Is that the case here?  I have no idea.  Maybe its operational, mechanical, one-time, short term, or some other adjective that can be dismissed and forgotten.  But the company didn’t say that, when they could have said that, and instead they didn’t say much at all.  So I took the approach that I will ask questions later.

Coastal has been a great stock for me.  Even though I sold out for good after a 25% decline (from $20 to $15) I still pulled off almost a 4-bagger.  It was probably my history with the stock that kept me in it as long as I was.

So of course I wish I would have sold it 3 weeks ago.   But I have learned that decisions need to be made based on current circumstances.  If you do not do what you believe is right today because of a mistake you made in the past and if you hope instead for a return to those past conditions to correct the mistake, you will get killed more often then not.

When I couple the uncertainty of the news release with the opportunity I see to redeploy that capital somewhere else where I believe the opportunity is greater (see my recently finished post on Mortgage Servicing Rights and my post from last week’s portfolio update where I stepped through the breakouts of numerous regional banks), it seemed to me the right thing to do.   Perhaps in a couple more weeks it will look stupid for having sold it when I did.  Be that as it may, you can’t forsee the future, you only have the past as a guide.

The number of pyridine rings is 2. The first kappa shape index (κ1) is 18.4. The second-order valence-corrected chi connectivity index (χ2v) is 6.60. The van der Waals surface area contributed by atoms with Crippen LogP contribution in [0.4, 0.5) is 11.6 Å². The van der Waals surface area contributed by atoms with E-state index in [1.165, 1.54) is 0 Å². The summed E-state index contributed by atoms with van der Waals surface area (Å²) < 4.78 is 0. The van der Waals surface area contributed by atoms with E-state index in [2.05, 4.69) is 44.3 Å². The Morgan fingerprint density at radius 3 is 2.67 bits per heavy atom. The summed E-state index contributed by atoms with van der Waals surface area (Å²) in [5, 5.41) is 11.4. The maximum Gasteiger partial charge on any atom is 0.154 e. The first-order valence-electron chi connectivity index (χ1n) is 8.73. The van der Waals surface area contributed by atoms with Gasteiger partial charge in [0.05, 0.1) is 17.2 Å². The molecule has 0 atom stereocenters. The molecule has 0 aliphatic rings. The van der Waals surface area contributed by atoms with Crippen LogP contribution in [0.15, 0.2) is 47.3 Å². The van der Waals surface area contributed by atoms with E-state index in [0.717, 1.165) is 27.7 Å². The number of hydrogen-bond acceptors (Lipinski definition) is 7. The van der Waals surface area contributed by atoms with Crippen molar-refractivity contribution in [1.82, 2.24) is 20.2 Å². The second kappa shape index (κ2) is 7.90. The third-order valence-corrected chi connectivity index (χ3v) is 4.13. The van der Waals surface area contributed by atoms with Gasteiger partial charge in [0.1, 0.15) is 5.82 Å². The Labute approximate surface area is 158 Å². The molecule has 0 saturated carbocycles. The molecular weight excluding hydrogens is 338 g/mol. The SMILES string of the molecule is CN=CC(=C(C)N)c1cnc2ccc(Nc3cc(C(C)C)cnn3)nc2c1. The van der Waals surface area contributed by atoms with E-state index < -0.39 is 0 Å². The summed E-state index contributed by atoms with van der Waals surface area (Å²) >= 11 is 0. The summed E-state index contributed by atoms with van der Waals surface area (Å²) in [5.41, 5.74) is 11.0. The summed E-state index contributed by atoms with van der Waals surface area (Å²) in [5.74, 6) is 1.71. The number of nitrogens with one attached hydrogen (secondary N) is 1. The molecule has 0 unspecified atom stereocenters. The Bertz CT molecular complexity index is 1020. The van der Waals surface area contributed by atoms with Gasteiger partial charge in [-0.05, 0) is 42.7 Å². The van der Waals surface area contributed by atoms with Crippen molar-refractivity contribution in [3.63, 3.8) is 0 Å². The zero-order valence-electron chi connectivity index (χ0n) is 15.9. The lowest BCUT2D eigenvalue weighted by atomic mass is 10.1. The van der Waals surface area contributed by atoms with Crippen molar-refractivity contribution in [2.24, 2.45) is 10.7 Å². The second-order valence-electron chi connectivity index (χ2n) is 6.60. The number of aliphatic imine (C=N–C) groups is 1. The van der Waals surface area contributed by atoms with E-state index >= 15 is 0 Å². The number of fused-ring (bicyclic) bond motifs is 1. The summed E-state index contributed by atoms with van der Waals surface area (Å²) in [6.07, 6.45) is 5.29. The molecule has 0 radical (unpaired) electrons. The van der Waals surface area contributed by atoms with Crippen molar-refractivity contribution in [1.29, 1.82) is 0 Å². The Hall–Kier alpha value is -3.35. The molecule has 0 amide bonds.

Atna Resources, Coastal Energy and the 80-20 rule

I do not know if an 80-20 rule has ever been expressly stated for a portfolio.  However I do feel that such a rule exists.   Anecdotally, I am pretty sure my portfolio follows an 80-20 rule of sorts.  20% of the stocks I own are responsible for 80% of the gains.  Or thereabouts anyways.

If you take a look at the gains in my current online portfolio you will notice the following:

Atna and Coastal make up a massive amount of my current gains.

Albeit this is far from scientific but it is not the first time that I have noticed that I make all my outperformance from a couple of stocks.  In 2010, I’m pretty sure that most of my gains were due to Tembec, Mercer and Avion Gold, all of which tripled or better.  In 2009, it was Western Canadian Coal, Grande Cache Coal Mirasol Resources and Teck Resources (call options), all of which rather insanely increased some 5x to 10x during the year.  2007 and the first half of 2008 was all Potash and Agrium (in the second half of 2008 nothing went up but puts and the dollar).